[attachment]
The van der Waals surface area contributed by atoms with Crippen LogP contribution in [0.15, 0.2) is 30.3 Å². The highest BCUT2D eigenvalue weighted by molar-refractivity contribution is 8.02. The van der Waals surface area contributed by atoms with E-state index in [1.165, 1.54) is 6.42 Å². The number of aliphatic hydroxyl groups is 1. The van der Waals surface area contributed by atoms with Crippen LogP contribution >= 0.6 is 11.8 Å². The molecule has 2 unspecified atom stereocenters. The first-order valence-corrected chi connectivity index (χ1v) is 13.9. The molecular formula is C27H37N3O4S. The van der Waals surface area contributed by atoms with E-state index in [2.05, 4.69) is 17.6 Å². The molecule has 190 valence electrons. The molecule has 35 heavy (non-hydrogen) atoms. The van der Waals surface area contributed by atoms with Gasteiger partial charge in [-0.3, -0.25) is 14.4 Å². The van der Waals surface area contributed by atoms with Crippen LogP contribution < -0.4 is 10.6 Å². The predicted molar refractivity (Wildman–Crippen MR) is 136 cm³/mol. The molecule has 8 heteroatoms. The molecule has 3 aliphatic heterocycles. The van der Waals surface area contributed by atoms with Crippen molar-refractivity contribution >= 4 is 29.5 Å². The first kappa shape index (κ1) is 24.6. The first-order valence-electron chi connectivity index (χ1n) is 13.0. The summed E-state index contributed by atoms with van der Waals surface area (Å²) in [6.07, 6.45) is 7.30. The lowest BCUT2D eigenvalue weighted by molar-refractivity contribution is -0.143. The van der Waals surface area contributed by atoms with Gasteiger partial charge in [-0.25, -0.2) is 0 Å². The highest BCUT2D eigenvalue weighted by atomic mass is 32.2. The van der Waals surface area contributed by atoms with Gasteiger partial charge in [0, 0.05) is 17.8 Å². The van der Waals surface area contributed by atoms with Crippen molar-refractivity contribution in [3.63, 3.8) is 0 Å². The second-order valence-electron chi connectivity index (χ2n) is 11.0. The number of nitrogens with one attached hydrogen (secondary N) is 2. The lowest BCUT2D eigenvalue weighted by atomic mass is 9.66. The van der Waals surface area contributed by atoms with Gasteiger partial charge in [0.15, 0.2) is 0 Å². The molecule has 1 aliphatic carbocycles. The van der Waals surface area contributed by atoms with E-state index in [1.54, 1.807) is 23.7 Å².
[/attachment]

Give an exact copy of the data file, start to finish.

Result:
The van der Waals surface area contributed by atoms with Crippen LogP contribution in [0.15, 0.2) is 30.3 Å². The highest BCUT2D eigenvalue weighted by molar-refractivity contribution is 8.02. The van der Waals surface area contributed by atoms with E-state index in [1.165, 1.54) is 6.42 Å². The number of aliphatic hydroxyl groups is 1. The van der Waals surface area contributed by atoms with Crippen LogP contribution >= 0.6 is 11.8 Å². The molecule has 2 unspecified atom stereocenters. The first-order valence-corrected chi connectivity index (χ1v) is 13.9. The molecular formula is C27H37N3O4S. The van der Waals surface area contributed by atoms with E-state index in [2.05, 4.69) is 17.6 Å². The molecule has 190 valence electrons. The molecule has 35 heavy (non-hydrogen) atoms. The van der Waals surface area contributed by atoms with Gasteiger partial charge in [-0.3, -0.25) is 14.4 Å². The van der Waals surface area contributed by atoms with Crippen LogP contribution < -0.4 is 10.6 Å². The predicted molar refractivity (Wildman–Crippen MR) is 136 cm³/mol. The molecule has 8 heteroatoms. The molecule has 3 aliphatic heterocycles. The van der Waals surface area contributed by atoms with Crippen molar-refractivity contribution >= 4 is 29.5 Å². The first kappa shape index (κ1) is 24.6. The first-order valence-electron chi connectivity index (χ1n) is 13.0. The summed E-state index contributed by atoms with van der Waals surface area (Å²) in [6.07, 6.45) is 7.30. The lowest BCUT2D eigenvalue weighted by molar-refractivity contribution is -0.143. The van der Waals surface area contributed by atoms with Gasteiger partial charge in [-0.25, -0.2) is 0 Å². The highest BCUT2D eigenvalue weighted by atomic mass is 32.2. The van der Waals surface area contributed by atoms with Gasteiger partial charge in [0, 0.05) is 17.8 Å². The van der Waals surface area contributed by atoms with Crippen molar-refractivity contribution in [3.63, 3.8) is 0 Å². The second-order valence-electron chi connectivity index (χ2n) is 11.0. The number of nitrogens with one attached hydrogen (secondary N) is 2. The lowest BCUT2D eigenvalue weighted by atomic mass is 9.66. The van der Waals surface area contributed by atoms with Gasteiger partial charge in [0.15, 0.2) is 0 Å². The molecule has 1 aliphatic carbocycles. The van der Waals surface area contributed by atoms with E-state index in [1.54, 1.807) is 23.7 Å².